You are standing near the handle of a railroad switch. Six people are attached to the rails. Five of them at one side of the switch, one at the other side of the switch. Currently the handle is set in such a way that five people will be killed. A train is coming. There’s no time to get help.

  • Is it immoral to use the handle and kill one person but save five others?
  • Is it immoral not to use the handle and let five people get killed?

The utilitarianist chooses the first option, right? He must direct his actions to the production of the greatest possible quantity of happiness.

Body of the discussion

Now imagine that you have to throw a person on the rails to save the lives of five others. The person would instantly get killed but the five others would be saved by you sacrificing one other.

A true utilitarianist would pick the first option in both exercises; he would use the handle and he would throw a person on the rails. In both cases he believes his total value of produced happiness is (+3) and he believes that in both situations picking the second option means his total value of produced happiness is (-4) + (+1) = (-3). The person who picks the second option is therefore considered ethically immoral by a true utilitarianist.

For most people that’s not what they meant the first time. Apparently ethics don’t allow you to always say (+4) + (-1) = (+3) about happiness. I’ll explain.

The essence of the discussion

Psychologically, less people will believe that throwing a person on the rails is morally the right thing to do. When we can impersonificate we make it more easy for our brains to handle such a decision. Ethically and morally the situation is the same. People feel filthy when they need to physically touch a person in a way that’ll get him killed. A handle makes it more easy to kill him.

Let’s get back to the Gnome technology discussion … If you consider pure utilitarianism as most ethical, then you should immediately stop developing for GNOME and start working at Microsoft: writing good Windows software at Microsoft would produce a greater possible quantity of happiness.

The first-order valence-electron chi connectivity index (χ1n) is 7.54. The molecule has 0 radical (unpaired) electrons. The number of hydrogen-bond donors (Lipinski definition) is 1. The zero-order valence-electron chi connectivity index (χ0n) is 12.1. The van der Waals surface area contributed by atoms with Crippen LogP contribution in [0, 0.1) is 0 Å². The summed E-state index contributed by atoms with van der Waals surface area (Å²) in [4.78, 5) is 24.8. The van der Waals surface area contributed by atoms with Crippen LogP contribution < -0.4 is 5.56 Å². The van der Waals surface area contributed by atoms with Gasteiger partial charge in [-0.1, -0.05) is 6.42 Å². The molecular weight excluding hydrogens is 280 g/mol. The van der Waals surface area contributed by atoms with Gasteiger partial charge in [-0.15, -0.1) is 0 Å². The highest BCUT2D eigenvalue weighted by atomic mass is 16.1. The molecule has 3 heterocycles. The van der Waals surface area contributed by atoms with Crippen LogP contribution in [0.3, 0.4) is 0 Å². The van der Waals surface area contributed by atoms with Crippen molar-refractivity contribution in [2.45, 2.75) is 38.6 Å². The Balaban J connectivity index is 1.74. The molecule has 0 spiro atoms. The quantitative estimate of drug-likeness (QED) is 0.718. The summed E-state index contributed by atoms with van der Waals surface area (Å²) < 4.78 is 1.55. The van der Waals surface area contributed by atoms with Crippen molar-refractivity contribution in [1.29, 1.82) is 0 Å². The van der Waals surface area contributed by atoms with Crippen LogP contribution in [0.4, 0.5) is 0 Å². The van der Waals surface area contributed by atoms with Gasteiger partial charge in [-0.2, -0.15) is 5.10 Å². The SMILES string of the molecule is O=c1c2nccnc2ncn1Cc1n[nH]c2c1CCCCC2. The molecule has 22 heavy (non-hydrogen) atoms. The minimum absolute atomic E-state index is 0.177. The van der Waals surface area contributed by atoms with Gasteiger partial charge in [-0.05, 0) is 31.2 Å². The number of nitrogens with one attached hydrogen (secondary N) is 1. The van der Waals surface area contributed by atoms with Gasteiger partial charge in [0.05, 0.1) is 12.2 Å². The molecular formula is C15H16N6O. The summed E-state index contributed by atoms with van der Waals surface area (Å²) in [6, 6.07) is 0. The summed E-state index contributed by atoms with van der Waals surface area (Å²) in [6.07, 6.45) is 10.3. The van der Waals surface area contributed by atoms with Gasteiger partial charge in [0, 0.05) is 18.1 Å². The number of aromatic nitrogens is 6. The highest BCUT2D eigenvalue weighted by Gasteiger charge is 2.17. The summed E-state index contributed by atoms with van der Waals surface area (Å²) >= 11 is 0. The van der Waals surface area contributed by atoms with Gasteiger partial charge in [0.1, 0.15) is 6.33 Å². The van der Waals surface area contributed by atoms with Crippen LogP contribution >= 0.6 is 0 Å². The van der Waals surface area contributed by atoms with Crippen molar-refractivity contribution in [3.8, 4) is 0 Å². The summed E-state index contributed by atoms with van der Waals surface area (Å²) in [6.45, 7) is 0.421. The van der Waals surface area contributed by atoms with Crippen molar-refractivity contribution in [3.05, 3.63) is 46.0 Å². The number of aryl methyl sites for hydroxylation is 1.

Please also consider reading criticism and defence of utilitarianism at wikipedia. Wikipedia is not necessarily a good source, but do click on some links on the page and you’ll find some reliable information.

Some scientists claim that we have a moral instinct, which is apparently programmed by our genes into our brains. I too believe that genetics probably explain why we have a moral system.

The developer of X built his case as following: My technology only promotes happiness. The technology doesn’t promote unhappiness.

It was a good attempt but there are multiple fallacies in his defense.

Firstly, in a similar way doesn’t technology Y promote unhappiness either. If this is assumed about X, neither promote unhappiness.

Secondly, how does the developer of X know that his technology promotes no unhappiness at all? Y also promotes some unhappiness and I don’t have to claim that it doesn’t. That’s a silly assumption.

Thirdly, let’s learn by example: downplaying the amount of unhappiness happens to be the exact same thing regimes having control over their media also did whenever they executed military action. The act of downplaying the amount of unhappiness should create a reason for the spectator to question it.

Finally, my opinion is that the very act of claiming that ‘X is more tied to GNOME’, will create unhappiness among the supporters of Y. Making the railroad example applicable anyway.

My conclusion and the reason for writing this

‘More’ and ‘less’ happiness doesn’t mean a lot if both are incommensurable. Valuations like “more tied to GNOME” and “less tied to GNOME” aren’t meaningful to me. That’s because I’m not a utilitarianist. I even believe that pure utilitarianism is dangerous for our species.

To conclude I think we should prevent that the GNOME philosophy is damaged by too much utilitarianism.